Whilst working in the wider hospitality industry, we are still somewhat insulated, living within our own specific day to day bubble, and can find ourselves open therefore, to personal feelings of others and how these reflect on to us. If you care as much as I do for the industry as a whole, the company I represent and the clients who entrust their events to me, there can be a tendency to become extremely defensive if any of these are challenged.
I have spoken in previous blogs about the perception of others, and how hearsay is both annoying and difficult to counter – with some clients feeling that however vague a comment may have been, made by someone who was nowhere near the event itself – or worse, a guest who complains about something “chosen for them” by the host of the event they have been invited to…..is then a bargaining tool as part of their own negotiations, and a reason to offer some kind of reduction for their event. This type of behaviour is really frustrating, and for anyone who has worked so hard to build a solid foundation and reputation for their business, a little insulting.
So how to counter, or address, your personal style, how this reflects on to your business – the managing of style within a more defined framework – and that feeling in the pit of your stomach when you know you are hearing words that simply don’t “play fair”….
Personal style is just that. There are times when I wish I worked on my own, the opportunity to define that style that would become synonymous with my events, and at the same time creating a solid reputation amongst clientele for that “X factor” aspect (sorry!) that sets me apart. I however have the opportunity to address that (I will get there in a moment). In the meantime, your work ethic, coupled with that style is exactly the ingredient that will make clients want to work with you. If they believe in you, they will open themselves up to your ideas and how they can work as part of their event. That said, those ideas arent for everyone, and the same goes for the clients themselves. finding the balance between those that love you, and those that turn their noses up is difficult, but not something that you can take personally (how many times have you heard that a client you lost was a complete nightmare for the person they finally did work with?).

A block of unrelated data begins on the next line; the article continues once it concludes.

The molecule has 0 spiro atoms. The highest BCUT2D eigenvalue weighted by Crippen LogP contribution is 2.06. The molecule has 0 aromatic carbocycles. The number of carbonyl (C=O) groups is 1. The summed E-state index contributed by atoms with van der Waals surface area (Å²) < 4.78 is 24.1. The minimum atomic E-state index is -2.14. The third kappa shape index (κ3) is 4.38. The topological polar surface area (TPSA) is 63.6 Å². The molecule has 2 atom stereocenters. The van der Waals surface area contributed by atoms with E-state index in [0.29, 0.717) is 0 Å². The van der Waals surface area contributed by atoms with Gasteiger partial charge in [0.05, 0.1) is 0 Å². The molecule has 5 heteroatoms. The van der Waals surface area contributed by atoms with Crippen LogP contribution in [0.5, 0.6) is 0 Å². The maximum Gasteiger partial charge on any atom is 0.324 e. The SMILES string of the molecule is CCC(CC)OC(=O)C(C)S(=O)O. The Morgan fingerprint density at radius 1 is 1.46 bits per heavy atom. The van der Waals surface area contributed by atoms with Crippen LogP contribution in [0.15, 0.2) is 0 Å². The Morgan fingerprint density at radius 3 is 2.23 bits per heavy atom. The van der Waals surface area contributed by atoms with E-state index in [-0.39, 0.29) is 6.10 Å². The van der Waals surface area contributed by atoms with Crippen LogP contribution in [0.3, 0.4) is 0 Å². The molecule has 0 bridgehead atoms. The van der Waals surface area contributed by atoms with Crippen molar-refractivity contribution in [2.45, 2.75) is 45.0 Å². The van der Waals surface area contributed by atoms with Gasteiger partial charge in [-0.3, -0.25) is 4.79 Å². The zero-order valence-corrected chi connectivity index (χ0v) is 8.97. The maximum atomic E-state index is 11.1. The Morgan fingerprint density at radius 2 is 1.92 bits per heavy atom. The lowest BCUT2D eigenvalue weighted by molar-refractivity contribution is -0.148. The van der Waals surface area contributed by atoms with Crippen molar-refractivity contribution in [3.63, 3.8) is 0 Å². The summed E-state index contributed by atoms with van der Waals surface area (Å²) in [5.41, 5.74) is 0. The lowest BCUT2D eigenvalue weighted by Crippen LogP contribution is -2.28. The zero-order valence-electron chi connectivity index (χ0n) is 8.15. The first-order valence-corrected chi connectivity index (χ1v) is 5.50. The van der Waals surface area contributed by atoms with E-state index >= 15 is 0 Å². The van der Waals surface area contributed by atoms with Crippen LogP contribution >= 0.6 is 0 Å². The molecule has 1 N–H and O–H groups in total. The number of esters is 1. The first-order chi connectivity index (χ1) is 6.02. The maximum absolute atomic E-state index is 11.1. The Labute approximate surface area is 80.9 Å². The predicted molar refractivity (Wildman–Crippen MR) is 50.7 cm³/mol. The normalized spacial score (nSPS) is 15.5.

I am lucky, within the specific framework of a hotel, the freedom is there to be creative. In fact, in some ways it is even better than working alone. There is a support network around you, and a daily opportunity to smash the perception of what it means to hold an event within a more rigid hotel space. Next year especially, is going to provide a one off opportunity to work with certain companies whose modern creative flair will mix with over a hundred years of hotel history, to create a one off series of events for 5000 people – that will showcase so many different aspects of….well, everything. In the meantime, if you live in that creative bubble, how you adapt to your surroundings becomes part of the day to day work we do, and as such, dealing with those people who don’t have that same vision can be difficult, but something we have to manage.
I have learnt over the years, when having to deal with complaints (wider blog post on this topic to follow) that in my head weren’t really complaints at all, more moans and groans…. that everyone needs to be treated with an obvious respect. How one person may see something, is different to how we view it within our bubble, but many a client has returned after their rant because of how their comments were dealt with, over those you try to brush off with basic “copy and paste” rhetoric.
Maybe the best advise, is to perfect the smile……I always remember a line from the film The Assassin, with Brigit Fonda….a take on the classic Nikita. Anyway, she is taught, when all hell is breaking loose around her, and she seems up against an insurmountable challenge….to just smile and say; “I never did mind about the little things…..”